From Comcast SportsNetARLINGTON, Texas (AP) -- Texas Rangers manager Ron Washington knows one thing he'd change if he could: He'd make sure his everyday players got more rest during the season.Or they might still be playing, and not already several days into what will be a long offseason."I could have looked at not having all my regulars play as many games as they played," Washington said Tuesday. "I think if I could have changed that, and got them some opportunity to get more rest, they'd be much fresher as we went down the stretch. It could have been a difference. I question myself for that."After going to the last two World Series, Texas failed to win even one game this October. They lost 10 of their last 14 overall, including a sweep at Oakland to end the regular season before losing Friday to Baltimore in the first win-or-go-home AL wild-card card.Not counting the postseason game, Texas had seven players who appeared in at least 147 games. Adrian Beltre, the 33-year-old third baseman who just finished his 15th major league season, was among five Rangers who played in at least 156 games."Maybe I played them into the ground," Washington said.The Rangers, who won 93 games, face some significant changes in their roster since eight players will be eligible for free agency.The most notable is slugger Josh Hamilton, and general manager Jon Daniels said Tuesday that the team is "not going to make a kind of pre-emptive proposal at this point." The two sides put negotiations on hold earlier this year with the expectation that Hamilton would test the free-agent market."I think that effectively what we decided internally and agreed on with Josh and his representatives during the spring was that was the process," Daniels said. "We're going to let it play out. If you put yourself in his shoes, if you've got this far, you're going to test the market, find out what's out there. I think that's understandable."The Rangers were division leaders for a majors-best 178 games this season, taking the AL West lead four games into the season and staying there alone until be caught by Oakland in the 161st game. They then lost the division crown on the final day of the regular season, 12-5 to the A's after having a 5-1 lead.That made the Rangers a wild card, and they lost 5-1 at home to Baltimore on Friday night."Bottom line it was a very good year, it was a very disappointing finish," Daniels said. "I think we're all on the same page that we want to build on that and get back to where we want to be, which is contending year in, year out for a world championship."That was the consensus feeling among team president Nolan Ryan, Daniels and Washington during a season-ending news conference, which came on the same day the Rangers would have been playing Game 3 of the AL division series had Texas won the AL West title.Instead of batting practice at Rangers Ballpark, stadium workers were stripping away the grass in foul territory between the third-base line and the visitor dugout.The Rangers payroll this year topped 120 million. Ryan, who is also part of the team's ownership group, said there have been numerous discussions about team's budget for 2013 that will not be affected by the lack of revenue-generating home playoff games."Overall, we're probably all pretty much in agreement of where we're headed and how we're doing as organization," Ryan said, without getting into specifics. "I think that we all have thoughts and opinions on how we can improve our ballclub, and those will be expressed obviously during meetings going forward. But overall I think everybody's on the same page."Aside from Hamilton and catcher Mike Napoli, the other potential free agents are pitchers.Ryan Dempster came from the Chicago Cubs in a July 31 trade, and the Rangers will not pick up a 9 million option on Scott Feldman, who will get a 600,000 buyout instead. The others are relievers Mike Adams, Koji Uehara, Mark Lowe and Roy Oswalt, the three-time All-Star added midseason who wound up in the bullpen after Dempster was acquired.Hamilton hit a career-high 43 homers and drove in 128 runs but was lustily booed by Rangers fans while going 0-for-4 against the Orioles, the same team he hit four homers against on May 8.There was also the dropped routine popup in the regular-season finale, a two-out tiebreaking miscue that allowed the A's to score two runs and go ahead to stay. He missed five games on a September trip because of a cornea problem he said was caused by too much caffeine and energy drinks."Obviously I think Josh probably would have liked to finish stronger and we would have liked to see him finish stronger," Ryan said. "Will it impact our position as far as going forward? No, I don't think so. We'll consider the entire season because it is an entire season that affects the outcome."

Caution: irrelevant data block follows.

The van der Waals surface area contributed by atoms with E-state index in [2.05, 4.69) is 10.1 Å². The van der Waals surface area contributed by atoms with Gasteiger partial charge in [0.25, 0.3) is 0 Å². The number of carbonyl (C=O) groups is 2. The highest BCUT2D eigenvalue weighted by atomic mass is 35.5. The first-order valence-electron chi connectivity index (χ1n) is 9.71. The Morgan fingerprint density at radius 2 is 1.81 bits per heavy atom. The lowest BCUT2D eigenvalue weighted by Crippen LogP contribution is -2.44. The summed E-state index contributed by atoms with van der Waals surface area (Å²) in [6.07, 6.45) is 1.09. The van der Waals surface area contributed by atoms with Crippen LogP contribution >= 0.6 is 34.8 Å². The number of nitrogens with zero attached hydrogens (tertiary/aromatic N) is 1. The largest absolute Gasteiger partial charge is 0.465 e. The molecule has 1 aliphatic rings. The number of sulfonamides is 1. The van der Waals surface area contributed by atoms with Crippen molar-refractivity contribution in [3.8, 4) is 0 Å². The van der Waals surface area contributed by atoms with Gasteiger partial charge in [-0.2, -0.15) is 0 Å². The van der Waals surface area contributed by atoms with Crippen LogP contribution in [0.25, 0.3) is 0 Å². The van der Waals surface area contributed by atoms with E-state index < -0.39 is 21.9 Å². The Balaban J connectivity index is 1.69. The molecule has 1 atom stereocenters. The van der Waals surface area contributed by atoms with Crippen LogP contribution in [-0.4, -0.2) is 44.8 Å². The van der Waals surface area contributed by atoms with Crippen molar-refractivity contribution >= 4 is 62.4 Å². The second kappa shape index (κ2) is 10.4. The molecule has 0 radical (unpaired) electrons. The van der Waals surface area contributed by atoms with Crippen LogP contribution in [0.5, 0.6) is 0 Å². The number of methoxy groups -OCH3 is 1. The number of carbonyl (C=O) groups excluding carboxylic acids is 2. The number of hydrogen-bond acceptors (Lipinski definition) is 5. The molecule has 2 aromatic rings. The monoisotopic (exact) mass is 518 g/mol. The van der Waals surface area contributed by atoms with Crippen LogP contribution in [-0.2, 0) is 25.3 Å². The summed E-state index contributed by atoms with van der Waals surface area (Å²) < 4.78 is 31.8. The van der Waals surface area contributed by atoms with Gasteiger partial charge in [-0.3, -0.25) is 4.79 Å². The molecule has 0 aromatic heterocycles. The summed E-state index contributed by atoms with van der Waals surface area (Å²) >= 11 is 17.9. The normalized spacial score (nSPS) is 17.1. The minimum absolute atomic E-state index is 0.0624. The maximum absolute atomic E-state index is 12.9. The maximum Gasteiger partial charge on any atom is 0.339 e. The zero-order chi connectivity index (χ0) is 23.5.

After a couple of practices and one exhibition game against the Denver Broncos, 49ers coach Kyle Shanahan once again came to the realization things are often not as good or bad as they seem.
That was his takeaway a day after the 49ers provided the Broncos with five giveaways to go along with 11 penalties in a 33-14 loss at Levi’s Stadium.
“But when I get in and watch the tape, it wasn’t quite as bad as it felt,” Shanahan said Sunday on a conference call with Bay Area reporters. “When you look at each situation, especially when you talk about the ones on offense, it takes 11 guys to execute a play, and if you have one guy off a little bit, it breaks down.”
A couple of passes that could have been caught, a ball that slipped out of quarterback Brian Hoyer’s hand and some other correctable errors gives Shanahan reason to be optimistic.